Similarly, hormones produced by genetically modified organisms are safer and cheaper because of fewer chances of contamination during their mass production, e.g., commercially available insulin and human growth hormone from recombinant E. coli has become cheaper than earlier.

Moreover, genome mapping has paved the way to study the inheritance of genetic diseases and the genes responsible for them. A complete genome map of healthy individuals and their parents can predict and prevent a lot of diseases that are being studied to have a genetic predisposition.

The most revolutionary step has been the invention of ‘gene therapy’ where healthy genes are introduced directly to a person with malfunctioning/problematic genes. Successful clinical trials have been approved for a lot of diseases like AIDS, high cholesterol, cancer, cystic fibres emphysema, muscular dystrophy, adenosine deaminase deficiency, etc.


Recombinant DNA technology and its applications have huge scope and future in an alternative source of energy production. Biofuels or genetically modified bioengineered energy crops are the need of the hour, which can be processed into alcohols, diesel, oils etc. Research is being conducted to transfer genes responsible for the conversion of garbage and industrial wastes into sugar and alcohol.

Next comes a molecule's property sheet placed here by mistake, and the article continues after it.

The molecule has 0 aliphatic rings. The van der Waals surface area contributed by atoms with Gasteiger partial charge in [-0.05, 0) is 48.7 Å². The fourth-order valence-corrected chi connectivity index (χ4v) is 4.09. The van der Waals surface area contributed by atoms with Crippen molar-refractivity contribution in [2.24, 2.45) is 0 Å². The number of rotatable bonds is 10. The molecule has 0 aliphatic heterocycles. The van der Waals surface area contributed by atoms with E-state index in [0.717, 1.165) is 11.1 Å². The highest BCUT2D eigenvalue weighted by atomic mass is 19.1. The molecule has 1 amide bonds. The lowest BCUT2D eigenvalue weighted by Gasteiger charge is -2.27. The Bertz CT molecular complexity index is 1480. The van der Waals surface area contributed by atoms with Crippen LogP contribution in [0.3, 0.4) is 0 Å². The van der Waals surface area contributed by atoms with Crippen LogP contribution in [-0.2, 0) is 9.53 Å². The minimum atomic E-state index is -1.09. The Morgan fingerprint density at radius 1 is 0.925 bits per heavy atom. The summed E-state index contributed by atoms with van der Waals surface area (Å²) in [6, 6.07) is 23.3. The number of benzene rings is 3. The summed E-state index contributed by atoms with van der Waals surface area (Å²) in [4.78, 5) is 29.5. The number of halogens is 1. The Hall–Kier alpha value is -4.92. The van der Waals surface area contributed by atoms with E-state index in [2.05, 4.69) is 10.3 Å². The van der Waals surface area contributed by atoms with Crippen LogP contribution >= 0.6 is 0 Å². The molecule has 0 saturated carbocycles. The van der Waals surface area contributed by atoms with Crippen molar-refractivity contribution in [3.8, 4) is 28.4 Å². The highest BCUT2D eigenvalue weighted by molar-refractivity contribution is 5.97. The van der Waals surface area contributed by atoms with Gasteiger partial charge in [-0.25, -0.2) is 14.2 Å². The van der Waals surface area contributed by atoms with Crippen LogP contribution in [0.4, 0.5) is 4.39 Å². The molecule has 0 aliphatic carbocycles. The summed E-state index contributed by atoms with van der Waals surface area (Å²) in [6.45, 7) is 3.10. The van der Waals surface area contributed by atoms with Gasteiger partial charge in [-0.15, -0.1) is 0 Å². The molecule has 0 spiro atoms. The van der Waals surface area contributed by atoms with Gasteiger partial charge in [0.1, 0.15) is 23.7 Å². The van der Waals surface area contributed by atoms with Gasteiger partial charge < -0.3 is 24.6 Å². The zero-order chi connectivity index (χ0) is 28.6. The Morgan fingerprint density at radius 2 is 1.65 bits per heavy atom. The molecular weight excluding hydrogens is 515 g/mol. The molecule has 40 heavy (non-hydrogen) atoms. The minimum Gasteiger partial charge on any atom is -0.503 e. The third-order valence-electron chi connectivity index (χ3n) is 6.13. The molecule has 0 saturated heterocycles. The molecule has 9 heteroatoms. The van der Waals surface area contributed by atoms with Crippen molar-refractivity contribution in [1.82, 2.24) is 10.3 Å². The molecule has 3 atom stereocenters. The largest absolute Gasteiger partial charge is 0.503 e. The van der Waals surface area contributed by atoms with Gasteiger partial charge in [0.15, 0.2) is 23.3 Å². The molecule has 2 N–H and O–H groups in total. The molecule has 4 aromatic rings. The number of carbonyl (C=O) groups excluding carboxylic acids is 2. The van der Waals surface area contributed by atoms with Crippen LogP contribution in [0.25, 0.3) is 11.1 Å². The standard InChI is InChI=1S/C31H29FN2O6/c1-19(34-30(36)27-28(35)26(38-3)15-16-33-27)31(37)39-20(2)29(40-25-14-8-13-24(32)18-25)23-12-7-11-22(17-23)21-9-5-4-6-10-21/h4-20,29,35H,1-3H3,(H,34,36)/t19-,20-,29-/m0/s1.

Also, genetically modified organisms are being exploited to clean up environmental contaminants, for example, oil spills can be cleared by new strains of pseudomonads and some yeasts. Recombinant microorganisms are also used to develop biological pesticides which would diminish the soil pollution caused by the overuse of chemical insecticides.